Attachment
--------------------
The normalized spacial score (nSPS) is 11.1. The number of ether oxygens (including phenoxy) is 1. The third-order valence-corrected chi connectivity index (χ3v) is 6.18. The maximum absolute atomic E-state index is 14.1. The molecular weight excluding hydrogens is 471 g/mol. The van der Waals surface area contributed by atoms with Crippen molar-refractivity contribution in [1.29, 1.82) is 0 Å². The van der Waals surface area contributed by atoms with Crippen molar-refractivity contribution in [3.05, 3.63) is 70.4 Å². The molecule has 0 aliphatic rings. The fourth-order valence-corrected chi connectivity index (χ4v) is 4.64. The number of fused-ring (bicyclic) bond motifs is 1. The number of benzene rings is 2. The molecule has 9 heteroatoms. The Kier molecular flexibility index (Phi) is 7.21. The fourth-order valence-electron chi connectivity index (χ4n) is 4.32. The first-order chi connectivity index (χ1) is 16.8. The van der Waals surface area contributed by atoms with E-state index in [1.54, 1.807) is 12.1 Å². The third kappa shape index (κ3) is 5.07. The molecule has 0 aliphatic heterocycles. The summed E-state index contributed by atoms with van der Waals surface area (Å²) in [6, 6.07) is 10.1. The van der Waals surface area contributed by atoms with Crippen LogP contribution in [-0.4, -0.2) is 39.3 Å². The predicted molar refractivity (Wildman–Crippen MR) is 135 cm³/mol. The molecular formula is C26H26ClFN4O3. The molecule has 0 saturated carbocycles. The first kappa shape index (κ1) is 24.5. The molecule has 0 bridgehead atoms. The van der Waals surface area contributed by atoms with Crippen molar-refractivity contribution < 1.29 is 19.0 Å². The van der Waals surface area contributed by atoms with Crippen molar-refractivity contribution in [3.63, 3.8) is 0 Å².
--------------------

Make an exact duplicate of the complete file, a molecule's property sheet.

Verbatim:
The normalized spacial score (nSPS) is 11.1. The number of ether oxygens (including phenoxy) is 1. The third-order valence-corrected chi connectivity index (χ3v) is 6.18. The maximum absolute atomic E-state index is 14.1. The molecular weight excluding hydrogens is 471 g/mol. The van der Waals surface area contributed by atoms with Crippen molar-refractivity contribution in [1.29, 1.82) is 0 Å². The van der Waals surface area contributed by atoms with Crippen molar-refractivity contribution in [3.05, 3.63) is 70.4 Å². The molecule has 0 aliphatic rings. The fourth-order valence-corrected chi connectivity index (χ4v) is 4.64. The number of fused-ring (bicyclic) bond motifs is 1. The number of benzene rings is 2. The molecule has 9 heteroatoms. The Kier molecular flexibility index (Phi) is 7.21. The fourth-order valence-electron chi connectivity index (χ4n) is 4.32. The first-order chi connectivity index (χ1) is 16.8. The van der Waals surface area contributed by atoms with E-state index in [1.54, 1.807) is 12.1 Å². The third kappa shape index (κ3) is 5.07. The molecule has 0 aliphatic heterocycles. The summed E-state index contributed by atoms with van der Waals surface area (Å²) in [6, 6.07) is 10.1. The van der Waals surface area contributed by atoms with Crippen LogP contribution in [-0.4, -0.2) is 39.3 Å². The predicted molar refractivity (Wildman–Crippen MR) is 135 cm³/mol. The molecular formula is C26H26ClFN4O3. The molecule has 0 saturated carbocycles. The first kappa shape index (κ1) is 24.5. The molecule has 0 bridgehead atoms. The van der Waals surface area contributed by atoms with Crippen molar-refractivity contribution < 1.29 is 19.0 Å². The van der Waals surface area contributed by atoms with Crippen molar-refractivity contribution in [3.63, 3.8) is 0 Å².